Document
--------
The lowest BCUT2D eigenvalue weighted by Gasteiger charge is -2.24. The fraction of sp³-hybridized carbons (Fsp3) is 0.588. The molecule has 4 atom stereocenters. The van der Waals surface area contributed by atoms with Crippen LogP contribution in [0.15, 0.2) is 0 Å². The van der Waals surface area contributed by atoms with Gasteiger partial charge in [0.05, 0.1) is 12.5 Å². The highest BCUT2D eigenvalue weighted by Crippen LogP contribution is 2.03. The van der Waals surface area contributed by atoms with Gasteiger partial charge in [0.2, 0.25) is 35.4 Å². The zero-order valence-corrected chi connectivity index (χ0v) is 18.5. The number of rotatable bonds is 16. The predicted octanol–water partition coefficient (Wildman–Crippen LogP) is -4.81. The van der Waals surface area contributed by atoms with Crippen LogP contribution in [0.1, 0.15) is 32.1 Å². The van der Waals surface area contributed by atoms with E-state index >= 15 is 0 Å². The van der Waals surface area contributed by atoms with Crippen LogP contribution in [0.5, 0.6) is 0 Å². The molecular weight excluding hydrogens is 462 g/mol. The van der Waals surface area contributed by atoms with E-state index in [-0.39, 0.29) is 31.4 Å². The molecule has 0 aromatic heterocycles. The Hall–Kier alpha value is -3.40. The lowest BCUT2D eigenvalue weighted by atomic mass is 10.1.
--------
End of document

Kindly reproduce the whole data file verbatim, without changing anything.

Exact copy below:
The lowest BCUT2D eigenvalue weighted by Gasteiger charge is -2.24. The fraction of sp³-hybridized carbons (Fsp3) is 0.588. The molecule has 4 atom stereocenters. The van der Waals surface area contributed by atoms with Crippen LogP contribution in [0.15, 0.2) is 0 Å². The van der Waals surface area contributed by atoms with Gasteiger partial charge in [0.05, 0.1) is 12.5 Å². The highest BCUT2D eigenvalue weighted by Crippen LogP contribution is 2.03. The van der Waals surface area contributed by atoms with Gasteiger partial charge in [0.2, 0.25) is 35.4 Å². The zero-order valence-corrected chi connectivity index (χ0v) is 18.5. The number of rotatable bonds is 16. The predicted octanol–water partition coefficient (Wildman–Crippen LogP) is -4.81. The van der Waals surface area contributed by atoms with Crippen LogP contribution in [0.1, 0.15) is 32.1 Å². The van der Waals surface area contributed by atoms with E-state index >= 15 is 0 Å². The van der Waals surface area contributed by atoms with Crippen LogP contribution in [0.5, 0.6) is 0 Å². The molecular weight excluding hydrogens is 462 g/mol. The van der Waals surface area contributed by atoms with E-state index in [-0.39, 0.29) is 31.4 Å². The molecule has 0 aromatic heterocycles. The Hall–Kier alpha value is -3.40. The lowest BCUT2D eigenvalue weighted by atomic mass is 10.1.